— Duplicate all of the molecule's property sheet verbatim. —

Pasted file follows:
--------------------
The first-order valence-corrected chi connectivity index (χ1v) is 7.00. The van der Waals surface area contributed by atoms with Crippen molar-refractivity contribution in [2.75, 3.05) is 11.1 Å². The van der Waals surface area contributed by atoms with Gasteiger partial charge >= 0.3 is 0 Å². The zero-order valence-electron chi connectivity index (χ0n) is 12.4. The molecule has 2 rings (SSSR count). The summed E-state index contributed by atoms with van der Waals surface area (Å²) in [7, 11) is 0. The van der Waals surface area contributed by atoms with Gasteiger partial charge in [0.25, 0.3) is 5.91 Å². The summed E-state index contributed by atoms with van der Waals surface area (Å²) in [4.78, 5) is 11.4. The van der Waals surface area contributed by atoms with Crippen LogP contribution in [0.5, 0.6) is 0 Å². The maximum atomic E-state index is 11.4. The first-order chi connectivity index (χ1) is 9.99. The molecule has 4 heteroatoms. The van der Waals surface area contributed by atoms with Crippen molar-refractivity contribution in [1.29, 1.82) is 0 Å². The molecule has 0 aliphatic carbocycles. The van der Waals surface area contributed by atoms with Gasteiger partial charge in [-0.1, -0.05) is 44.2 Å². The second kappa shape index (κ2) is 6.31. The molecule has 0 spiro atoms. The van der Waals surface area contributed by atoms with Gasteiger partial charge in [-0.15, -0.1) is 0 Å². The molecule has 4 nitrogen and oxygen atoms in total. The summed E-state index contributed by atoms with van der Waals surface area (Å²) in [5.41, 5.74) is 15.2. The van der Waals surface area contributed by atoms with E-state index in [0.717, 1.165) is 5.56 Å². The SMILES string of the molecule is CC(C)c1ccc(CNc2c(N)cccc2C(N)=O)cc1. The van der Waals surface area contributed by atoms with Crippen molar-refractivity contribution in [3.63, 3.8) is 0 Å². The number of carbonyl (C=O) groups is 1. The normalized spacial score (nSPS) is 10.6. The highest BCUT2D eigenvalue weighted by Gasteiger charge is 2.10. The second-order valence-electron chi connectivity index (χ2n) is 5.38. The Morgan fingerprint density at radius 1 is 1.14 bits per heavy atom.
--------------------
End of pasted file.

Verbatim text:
The first-order valence-corrected chi connectivity index (χ1v) is 7.00. The van der Waals surface area contributed by atoms with Crippen molar-refractivity contribution in [2.75, 3.05) is 11.1 Å². The van der Waals surface area contributed by atoms with Gasteiger partial charge >= 0.3 is 0 Å². The zero-order valence-electron chi connectivity index (χ0n) is 12.4. The molecule has 2 rings (SSSR count). The summed E-state index contributed by atoms with van der Waals surface area (Å²) in [7, 11) is 0. The van der Waals surface area contributed by atoms with Gasteiger partial charge in [0.25, 0.3) is 5.91 Å². The summed E-state index contributed by atoms with van der Waals surface area (Å²) in [4.78, 5) is 11.4. The van der Waals surface area contributed by atoms with Crippen LogP contribution in [0.5, 0.6) is 0 Å². The maximum atomic E-state index is 11.4. The first-order chi connectivity index (χ1) is 9.99. The molecule has 4 heteroatoms. The van der Waals surface area contributed by atoms with Crippen molar-refractivity contribution in [1.29, 1.82) is 0 Å². The molecule has 0 aliphatic carbocycles. The van der Waals surface area contributed by atoms with Gasteiger partial charge in [-0.1, -0.05) is 44.2 Å². The second kappa shape index (κ2) is 6.31. The molecule has 0 spiro atoms. The van der Waals surface area contributed by atoms with Gasteiger partial charge in [-0.15, -0.1) is 0 Å². The molecule has 4 nitrogen and oxygen atoms in total. The summed E-state index contributed by atoms with van der Waals surface area (Å²) in [5.41, 5.74) is 15.2. The van der Waals surface area contributed by atoms with E-state index in [0.717, 1.165) is 5.56 Å². The SMILES string of the molecule is CC(C)c1ccc(CNc2c(N)cccc2C(N)=O)cc1. The van der Waals surface area contributed by atoms with Crippen molar-refractivity contribution in [3.63, 3.8) is 0 Å². The number of carbonyl (C=O) groups is 1. The normalized spacial score (nSPS) is 10.6. The highest BCUT2D eigenvalue weighted by Gasteiger charge is 2.10. The second-order valence-electron chi connectivity index (χ2n) is 5.38. The Morgan fingerprint density at radius 1 is 1.14 bits per heavy atom.